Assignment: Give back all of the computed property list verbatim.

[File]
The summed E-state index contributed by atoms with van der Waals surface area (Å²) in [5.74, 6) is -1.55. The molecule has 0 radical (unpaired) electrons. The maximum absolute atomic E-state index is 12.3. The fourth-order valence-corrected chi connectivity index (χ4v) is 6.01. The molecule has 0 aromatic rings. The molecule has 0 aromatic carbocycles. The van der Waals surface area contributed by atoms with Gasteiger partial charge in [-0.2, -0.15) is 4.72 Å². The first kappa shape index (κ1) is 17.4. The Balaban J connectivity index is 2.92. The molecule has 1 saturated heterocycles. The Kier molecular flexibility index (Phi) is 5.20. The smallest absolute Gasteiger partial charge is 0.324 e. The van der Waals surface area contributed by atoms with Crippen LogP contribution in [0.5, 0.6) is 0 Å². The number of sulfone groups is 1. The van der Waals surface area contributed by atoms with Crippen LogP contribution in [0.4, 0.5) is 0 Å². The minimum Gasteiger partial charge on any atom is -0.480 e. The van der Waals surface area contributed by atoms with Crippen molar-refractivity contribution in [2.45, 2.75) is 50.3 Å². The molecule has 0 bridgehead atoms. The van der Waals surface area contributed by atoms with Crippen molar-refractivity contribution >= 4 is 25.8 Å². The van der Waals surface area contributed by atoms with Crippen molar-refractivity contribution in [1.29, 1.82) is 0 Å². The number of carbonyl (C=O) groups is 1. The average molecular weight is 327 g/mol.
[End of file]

The summed E-state index contributed by atoms with van der Waals surface area (Å²) in [5.74, 6) is -1.55. The molecule has 0 radical (unpaired) electrons. The maximum absolute atomic E-state index is 12.3. The fourth-order valence-corrected chi connectivity index (χ4v) is 6.01. The molecule has 0 aromatic rings. The molecule has 0 aromatic carbocycles. The van der Waals surface area contributed by atoms with Gasteiger partial charge in [-0.2, -0.15) is 4.72 Å². The first kappa shape index (κ1) is 17.4. The Balaban J connectivity index is 2.92. The molecule has 1 saturated heterocycles. The Kier molecular flexibility index (Phi) is 5.20. The smallest absolute Gasteiger partial charge is 0.324 e. The van der Waals surface area contributed by atoms with Crippen LogP contribution in [0.5, 0.6) is 0 Å². The number of sulfone groups is 1. The van der Waals surface area contributed by atoms with Crippen LogP contribution in [0.4, 0.5) is 0 Å². The minimum Gasteiger partial charge on any atom is -0.480 e. The van der Waals surface area contributed by atoms with Crippen molar-refractivity contribution in [2.45, 2.75) is 50.3 Å². The molecule has 0 bridgehead atoms. The van der Waals surface area contributed by atoms with Crippen molar-refractivity contribution >= 4 is 25.8 Å². The van der Waals surface area contributed by atoms with Crippen molar-refractivity contribution in [1.29, 1.82) is 0 Å². The number of carbonyl (C=O) groups is 1. The average molecular weight is 327 g/mol.